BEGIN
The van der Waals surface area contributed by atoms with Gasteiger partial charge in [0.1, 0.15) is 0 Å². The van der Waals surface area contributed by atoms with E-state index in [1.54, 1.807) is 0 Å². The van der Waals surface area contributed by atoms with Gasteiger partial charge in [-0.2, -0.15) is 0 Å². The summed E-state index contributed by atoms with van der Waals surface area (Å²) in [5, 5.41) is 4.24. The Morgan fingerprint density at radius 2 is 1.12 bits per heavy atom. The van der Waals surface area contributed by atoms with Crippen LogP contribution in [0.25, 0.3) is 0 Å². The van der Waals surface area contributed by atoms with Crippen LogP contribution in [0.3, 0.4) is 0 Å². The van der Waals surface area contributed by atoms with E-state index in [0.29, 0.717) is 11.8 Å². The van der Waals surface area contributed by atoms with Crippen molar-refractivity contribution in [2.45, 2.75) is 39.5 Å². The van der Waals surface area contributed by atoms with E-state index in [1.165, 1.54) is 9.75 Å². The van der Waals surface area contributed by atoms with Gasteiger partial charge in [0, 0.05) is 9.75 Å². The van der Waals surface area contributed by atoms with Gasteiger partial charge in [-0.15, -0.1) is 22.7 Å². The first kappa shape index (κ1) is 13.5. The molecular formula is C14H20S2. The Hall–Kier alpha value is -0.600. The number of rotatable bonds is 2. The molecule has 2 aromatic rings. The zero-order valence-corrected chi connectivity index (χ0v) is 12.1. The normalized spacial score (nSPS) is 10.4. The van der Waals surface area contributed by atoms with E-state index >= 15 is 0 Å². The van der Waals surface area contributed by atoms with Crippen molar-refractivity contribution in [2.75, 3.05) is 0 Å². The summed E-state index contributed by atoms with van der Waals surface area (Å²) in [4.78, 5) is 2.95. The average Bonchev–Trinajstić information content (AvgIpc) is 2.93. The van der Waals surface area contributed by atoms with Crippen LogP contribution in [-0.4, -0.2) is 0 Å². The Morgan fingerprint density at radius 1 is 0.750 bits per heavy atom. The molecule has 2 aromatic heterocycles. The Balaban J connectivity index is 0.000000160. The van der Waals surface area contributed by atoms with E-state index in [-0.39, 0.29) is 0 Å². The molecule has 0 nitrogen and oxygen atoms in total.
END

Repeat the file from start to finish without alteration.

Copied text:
The van der Waals surface area contributed by atoms with Gasteiger partial charge in [0.1, 0.15) is 0 Å². The van der Waals surface area contributed by atoms with E-state index in [1.54, 1.807) is 0 Å². The van der Waals surface area contributed by atoms with Gasteiger partial charge in [-0.2, -0.15) is 0 Å². The summed E-state index contributed by atoms with van der Waals surface area (Å²) in [5, 5.41) is 4.24. The Morgan fingerprint density at radius 2 is 1.12 bits per heavy atom. The van der Waals surface area contributed by atoms with Crippen LogP contribution in [0.25, 0.3) is 0 Å². The van der Waals surface area contributed by atoms with Crippen LogP contribution in [0.3, 0.4) is 0 Å². The van der Waals surface area contributed by atoms with E-state index in [0.29, 0.717) is 11.8 Å². The van der Waals surface area contributed by atoms with Crippen molar-refractivity contribution in [2.45, 2.75) is 39.5 Å². The van der Waals surface area contributed by atoms with E-state index in [1.165, 1.54) is 9.75 Å². The van der Waals surface area contributed by atoms with Gasteiger partial charge in [0, 0.05) is 9.75 Å². The van der Waals surface area contributed by atoms with Gasteiger partial charge in [-0.15, -0.1) is 22.7 Å². The first kappa shape index (κ1) is 13.5. The molecular formula is C14H20S2. The Hall–Kier alpha value is -0.600. The number of rotatable bonds is 2. The molecule has 2 aromatic rings. The zero-order valence-corrected chi connectivity index (χ0v) is 12.1. The normalized spacial score (nSPS) is 10.4. The van der Waals surface area contributed by atoms with E-state index >= 15 is 0 Å². The van der Waals surface area contributed by atoms with Crippen molar-refractivity contribution in [2.75, 3.05) is 0 Å². The summed E-state index contributed by atoms with van der Waals surface area (Å²) in [4.78, 5) is 2.95. The average Bonchev–Trinajstić information content (AvgIpc) is 2.93. The van der Waals surface area contributed by atoms with Crippen LogP contribution in [-0.4, -0.2) is 0 Å². The Morgan fingerprint density at radius 1 is 0.750 bits per heavy atom. The molecule has 2 aromatic heterocycles. The Balaban J connectivity index is 0.000000160. The van der Waals surface area contributed by atoms with E-state index in [-0.39, 0.29) is 0 Å². The molecule has 0 nitrogen and oxygen atoms in total.